“This has been eye opening to a lot of different aspects of climate change,” said Sebastian Haedelt, a senior double majoring in biology and economics, and a delegate attending during week two. “From cost to human health because of increased pollution and heat waves to increasing food scarcity and how that impacts global hunger to financial implications of biodiversity loss. These are things I’ve thought about before, but not necessarily in conjunction with each other, not under the total lens of climate change.”
The course also had each student practice an “elevator pitch” that succinctly explained their areas of interest. This then allowed the delegation to determine which aspects each individual would track throughout the conference, providing structure to what can be an overwhelming experience.
“It’s very hard when you get on the ground at COP to keep your bearings because there’s so much going on,” said David Storey, Associate Professor of the Practice of Philosophy and instructor of record on the COP27 course. “If we have some students tracking finance, some tracking nature-based solutions, and some tracking energy, then there’s a division of labor so they can ideally make contacts and harvest as much information and insights as possible and then find a way to bring that back to the community.”
On the ground at COP27
All of this behind-the-scenes work prepared the students for their time in Egypt. Since the conference’s start on Nov. 6, they have been attending open negotiations, side panels, and many other events.
“It is hard to be bored here. There’s always something new to learn or see even if it isn’t directly related to your field,” says Naomi Alter, a senior global public health independent major and a week one delegate. “The topics for discussion are seemingly endless and this truly is a multidisciplinary conference. There is no one type of student, professor, researcher, or professional best suited to be here.”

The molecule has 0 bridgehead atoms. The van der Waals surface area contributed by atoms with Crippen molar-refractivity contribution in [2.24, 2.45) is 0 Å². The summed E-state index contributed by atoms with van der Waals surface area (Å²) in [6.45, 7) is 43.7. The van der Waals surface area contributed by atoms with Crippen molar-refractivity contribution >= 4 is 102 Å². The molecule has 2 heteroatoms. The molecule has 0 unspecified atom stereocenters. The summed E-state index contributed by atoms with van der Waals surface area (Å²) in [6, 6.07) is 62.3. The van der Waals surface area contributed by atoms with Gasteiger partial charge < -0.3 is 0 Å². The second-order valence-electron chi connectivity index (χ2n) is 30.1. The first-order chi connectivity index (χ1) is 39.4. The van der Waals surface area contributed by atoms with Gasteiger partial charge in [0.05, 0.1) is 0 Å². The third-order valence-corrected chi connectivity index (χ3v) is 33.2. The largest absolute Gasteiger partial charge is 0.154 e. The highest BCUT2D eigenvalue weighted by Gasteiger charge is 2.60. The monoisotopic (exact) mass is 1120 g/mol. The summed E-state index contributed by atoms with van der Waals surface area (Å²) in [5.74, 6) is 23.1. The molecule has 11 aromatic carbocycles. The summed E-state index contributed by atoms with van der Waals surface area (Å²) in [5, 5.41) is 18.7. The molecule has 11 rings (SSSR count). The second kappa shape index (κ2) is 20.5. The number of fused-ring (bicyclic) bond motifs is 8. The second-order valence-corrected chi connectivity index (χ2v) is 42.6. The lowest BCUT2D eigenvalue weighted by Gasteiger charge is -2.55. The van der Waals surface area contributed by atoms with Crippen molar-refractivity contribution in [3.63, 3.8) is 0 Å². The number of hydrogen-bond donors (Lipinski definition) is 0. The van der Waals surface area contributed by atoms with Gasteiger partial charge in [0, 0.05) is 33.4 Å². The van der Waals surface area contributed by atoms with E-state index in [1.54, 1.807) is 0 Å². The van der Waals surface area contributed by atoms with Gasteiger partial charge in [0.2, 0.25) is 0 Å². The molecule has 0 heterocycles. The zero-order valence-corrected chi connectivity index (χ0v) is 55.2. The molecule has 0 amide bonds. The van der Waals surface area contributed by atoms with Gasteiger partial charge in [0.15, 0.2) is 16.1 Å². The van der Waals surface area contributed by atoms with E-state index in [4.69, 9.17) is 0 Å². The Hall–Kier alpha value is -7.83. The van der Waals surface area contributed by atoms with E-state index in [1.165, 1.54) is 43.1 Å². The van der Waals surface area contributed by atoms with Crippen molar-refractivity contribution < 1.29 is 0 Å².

Delegates have been reporting back to the BC campus through posts on Twitter tagged with #BC_UNCOP. Each Tuesday and Thursday evening of the conference, all delegates meet for a reflection session, to help them synthesize everything they have been learning. On Thursdays after these sessions, delegates report back to campus with interactive dispatches via Zoom.
Because any agreements reached at COP are nonbinding, it’s up to the countries and their individuals to stay accountable. That’s why it’s important to involve the whole of Boston College in the COP experience. All of the delegates will be involved in debriefings and panels upon their return from the conference to share their knowledge and enthusiasm with the broader campus community. Future events will be announced on the BC@UNCOP page, through social media, and on the BC events calendar.
“Climate action needs to be collective. It can’t just come from the top. It has to trickle down,” said Alter. “This is such a powerful event for everyone at BC to learn about, because whether you’re in the chemistry department, nursing, school of education, studying public health like I am, all of these interests filter into how to solve climate change. Anyone who’s looking to be a leader or professional in the future is going to have to confront them one way or another.”